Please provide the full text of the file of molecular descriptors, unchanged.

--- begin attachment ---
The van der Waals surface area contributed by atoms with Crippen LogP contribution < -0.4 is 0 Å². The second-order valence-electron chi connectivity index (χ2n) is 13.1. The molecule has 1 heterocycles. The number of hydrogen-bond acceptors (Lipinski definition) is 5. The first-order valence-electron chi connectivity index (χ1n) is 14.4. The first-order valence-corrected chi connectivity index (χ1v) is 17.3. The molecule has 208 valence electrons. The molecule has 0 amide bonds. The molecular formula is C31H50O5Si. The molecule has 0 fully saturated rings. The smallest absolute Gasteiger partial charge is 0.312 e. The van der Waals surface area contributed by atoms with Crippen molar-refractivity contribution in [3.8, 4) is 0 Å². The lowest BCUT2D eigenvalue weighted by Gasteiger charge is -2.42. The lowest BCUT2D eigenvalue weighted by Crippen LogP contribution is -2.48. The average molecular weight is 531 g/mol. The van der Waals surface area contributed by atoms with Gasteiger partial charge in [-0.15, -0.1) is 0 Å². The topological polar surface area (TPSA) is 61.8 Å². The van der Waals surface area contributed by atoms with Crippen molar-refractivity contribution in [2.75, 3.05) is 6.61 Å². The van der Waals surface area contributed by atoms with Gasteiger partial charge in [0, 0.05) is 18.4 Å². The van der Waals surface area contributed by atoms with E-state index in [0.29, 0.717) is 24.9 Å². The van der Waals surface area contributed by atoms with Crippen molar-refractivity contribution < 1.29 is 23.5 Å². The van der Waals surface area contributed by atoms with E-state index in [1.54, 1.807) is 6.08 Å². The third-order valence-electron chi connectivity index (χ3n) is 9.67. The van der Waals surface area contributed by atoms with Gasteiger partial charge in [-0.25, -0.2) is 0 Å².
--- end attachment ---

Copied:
The van der Waals surface area contributed by atoms with Crippen LogP contribution < -0.4 is 0 Å². The second-order valence-electron chi connectivity index (χ2n) is 13.1. The molecule has 1 heterocycles. The number of hydrogen-bond acceptors (Lipinski definition) is 5. The first-order valence-electron chi connectivity index (χ1n) is 14.4. The first-order valence-corrected chi connectivity index (χ1v) is 17.3. The molecule has 208 valence electrons. The molecule has 0 amide bonds. The molecular formula is C31H50O5Si. The molecule has 0 fully saturated rings. The smallest absolute Gasteiger partial charge is 0.312 e. The van der Waals surface area contributed by atoms with Crippen molar-refractivity contribution in [3.8, 4) is 0 Å². The lowest BCUT2D eigenvalue weighted by Gasteiger charge is -2.42. The lowest BCUT2D eigenvalue weighted by Crippen LogP contribution is -2.48. The average molecular weight is 531 g/mol. The van der Waals surface area contributed by atoms with Gasteiger partial charge in [-0.15, -0.1) is 0 Å². The topological polar surface area (TPSA) is 61.8 Å². The van der Waals surface area contributed by atoms with Crippen molar-refractivity contribution in [2.75, 3.05) is 6.61 Å². The van der Waals surface area contributed by atoms with Gasteiger partial charge in [0, 0.05) is 18.4 Å². The van der Waals surface area contributed by atoms with E-state index in [0.29, 0.717) is 24.9 Å². The van der Waals surface area contributed by atoms with Crippen molar-refractivity contribution < 1.29 is 23.5 Å². The van der Waals surface area contributed by atoms with E-state index in [1.54, 1.807) is 6.08 Å². The third-order valence-electron chi connectivity index (χ3n) is 9.67. The van der Waals surface area contributed by atoms with Gasteiger partial charge in [-0.25, -0.2) is 0 Å².